BIG STONE GAP, VA – Late last week the Virginia Department of Mines, Minerals and Energy (DMME) upheld its February decision to deny the Ison Rock Ridge Surface mine permit after an appeal by A&G, the coal company applying for the permit. Local residents and environmental groups are applauding the decision, which will protect the health of local residents and prevent the needless destruction of Ison Rock Ridge. The Â Southern Appalachian Mountain Stewards (SAMS) and Sierra Club opposed the appeal, arguing that A&G had failed to timely pursue the application as required by state law.
â€œI am so pleased to finally see the DMME stand up for the people they are supposed to represent,â€ said Sam Broach, president of Southern Appalachian Mountain Stewards (SAMS). â€œThe people living in the areas affected by surface mining can sleep well tonight knowing that the mountains above them wonâ€™t be blown up, and the air they breathe will be a little bit cleaner. This courageous decision will save our waterways, too. Kudos, and thanks, to the DMME for making the right call.â€
The permit application was considered technically complete by the Department of Mines Minerals and Energy in May of 2010, but has been held up due to concerns that the mine will not adhere to water quality standards in nearby Callahan Creek. Â Further, Southern Coal, which owns A & G, was required to resolve at least four outstanding mine permit violations in Kentucky, West Virginia and Virginia, before the permit could be issued. Todayâ€™s decision from the DMME again denies A&Gâ€™s application due to the companyâ€™s failure to take the necessary steps to pursue the application for at least two years.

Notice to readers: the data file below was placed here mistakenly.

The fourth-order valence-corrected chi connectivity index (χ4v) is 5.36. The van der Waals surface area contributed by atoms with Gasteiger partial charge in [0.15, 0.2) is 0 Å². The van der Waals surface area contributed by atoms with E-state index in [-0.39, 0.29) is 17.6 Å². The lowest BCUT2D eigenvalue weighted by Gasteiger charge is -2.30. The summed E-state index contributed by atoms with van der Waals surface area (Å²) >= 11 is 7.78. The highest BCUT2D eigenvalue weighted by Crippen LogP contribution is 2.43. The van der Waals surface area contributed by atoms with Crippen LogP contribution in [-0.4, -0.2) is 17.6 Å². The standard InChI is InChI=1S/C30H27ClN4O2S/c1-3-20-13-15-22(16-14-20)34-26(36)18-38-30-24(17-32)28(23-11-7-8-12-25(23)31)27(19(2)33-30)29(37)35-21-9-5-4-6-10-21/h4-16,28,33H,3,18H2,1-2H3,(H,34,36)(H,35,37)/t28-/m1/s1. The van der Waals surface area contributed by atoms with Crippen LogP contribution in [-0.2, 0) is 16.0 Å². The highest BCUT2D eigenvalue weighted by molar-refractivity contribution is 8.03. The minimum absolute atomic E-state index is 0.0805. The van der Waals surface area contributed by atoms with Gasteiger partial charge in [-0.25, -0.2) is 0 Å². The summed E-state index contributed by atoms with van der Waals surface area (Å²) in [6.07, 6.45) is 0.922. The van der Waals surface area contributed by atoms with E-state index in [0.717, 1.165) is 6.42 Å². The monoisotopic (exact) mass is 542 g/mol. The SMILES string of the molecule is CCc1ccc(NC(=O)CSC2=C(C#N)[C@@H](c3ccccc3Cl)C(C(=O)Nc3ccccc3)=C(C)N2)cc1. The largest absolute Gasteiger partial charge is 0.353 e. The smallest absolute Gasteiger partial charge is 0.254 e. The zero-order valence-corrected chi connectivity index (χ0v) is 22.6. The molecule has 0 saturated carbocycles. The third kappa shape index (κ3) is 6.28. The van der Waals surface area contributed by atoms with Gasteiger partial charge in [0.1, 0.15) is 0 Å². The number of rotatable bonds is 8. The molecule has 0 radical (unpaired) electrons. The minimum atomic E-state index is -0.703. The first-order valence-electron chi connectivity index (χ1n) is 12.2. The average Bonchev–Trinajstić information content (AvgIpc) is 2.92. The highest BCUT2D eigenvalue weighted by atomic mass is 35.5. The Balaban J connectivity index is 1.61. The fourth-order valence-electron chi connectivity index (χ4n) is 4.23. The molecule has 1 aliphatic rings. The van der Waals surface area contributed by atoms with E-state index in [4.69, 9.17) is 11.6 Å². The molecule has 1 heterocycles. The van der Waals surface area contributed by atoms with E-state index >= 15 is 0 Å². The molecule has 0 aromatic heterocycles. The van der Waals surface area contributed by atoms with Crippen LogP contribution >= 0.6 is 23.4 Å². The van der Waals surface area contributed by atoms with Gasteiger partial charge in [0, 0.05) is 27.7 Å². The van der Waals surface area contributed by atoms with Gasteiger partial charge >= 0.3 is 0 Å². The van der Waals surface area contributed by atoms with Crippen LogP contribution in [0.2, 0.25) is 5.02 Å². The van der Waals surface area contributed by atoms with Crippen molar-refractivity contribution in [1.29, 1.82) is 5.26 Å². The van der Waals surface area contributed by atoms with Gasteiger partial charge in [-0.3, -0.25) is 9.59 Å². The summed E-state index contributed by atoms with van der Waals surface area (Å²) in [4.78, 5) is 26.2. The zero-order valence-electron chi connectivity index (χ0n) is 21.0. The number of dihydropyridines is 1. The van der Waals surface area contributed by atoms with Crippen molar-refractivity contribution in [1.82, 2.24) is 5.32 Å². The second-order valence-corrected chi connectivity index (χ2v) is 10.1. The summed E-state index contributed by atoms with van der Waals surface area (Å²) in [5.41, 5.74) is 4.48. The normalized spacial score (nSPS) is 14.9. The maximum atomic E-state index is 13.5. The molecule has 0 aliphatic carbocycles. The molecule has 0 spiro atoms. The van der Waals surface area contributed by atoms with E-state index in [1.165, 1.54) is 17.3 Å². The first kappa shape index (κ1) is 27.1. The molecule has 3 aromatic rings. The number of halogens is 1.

Local resident Adam Hooper expressed his appreciation for todayâ€™s decision, saying â€œI grew up in the mountains around Inman. This decision to finally end this permit application is the best decision for our community, and the best news the people in Appalachia have had in a long time. No one should be asked to sacrifice their health, water quality, and the beauty of their surroundings for a handful of temporary jobs. Itâ€™s now time to start rebuilding our economy around our stateâ€™s natural beauty in a way that is both useful and sustainable.â€
For years the prospect of a new mountaintop removal mine, with increased blasting, dust, truck traffic and sedimentation of the streams has hung over the town of Appalachia like a black cloud. The four valley fills proposed for the operation threatened to bury headwater streams and increase concentrations of toxic pollutants in streams like Callahan Creek, which is already legally recognized as impaired. Such pollution is especially dangerous for women and young children, and more than 20 peer-reviewed studies since 2010 have shown a connection between proximity to mountaintop removal operations like Ison Rock Ridge and poor health outcomes, including higher cancer, heart, lung, and kidney disease rates.
â€œThis type of mountaintop removal mining is a last ditch effort by the coal industry to extract profits from a dwindling supply in an increasingly competitive fuel market,â€ said Marley Green, organizer with the Sierra Club. â€œCoal executives already realize that Appalachian coal production is going down, and markets are drying up. Surface mines like those operated by A&G have already taken too high a toll. Itâ€™s time our leaders woke up to whatâ€™s happening, and get behind efforts to build a sustainable economy in the coalfields. Until that day, community activists will stand up to protect the mountains, our homes, and our lives.â€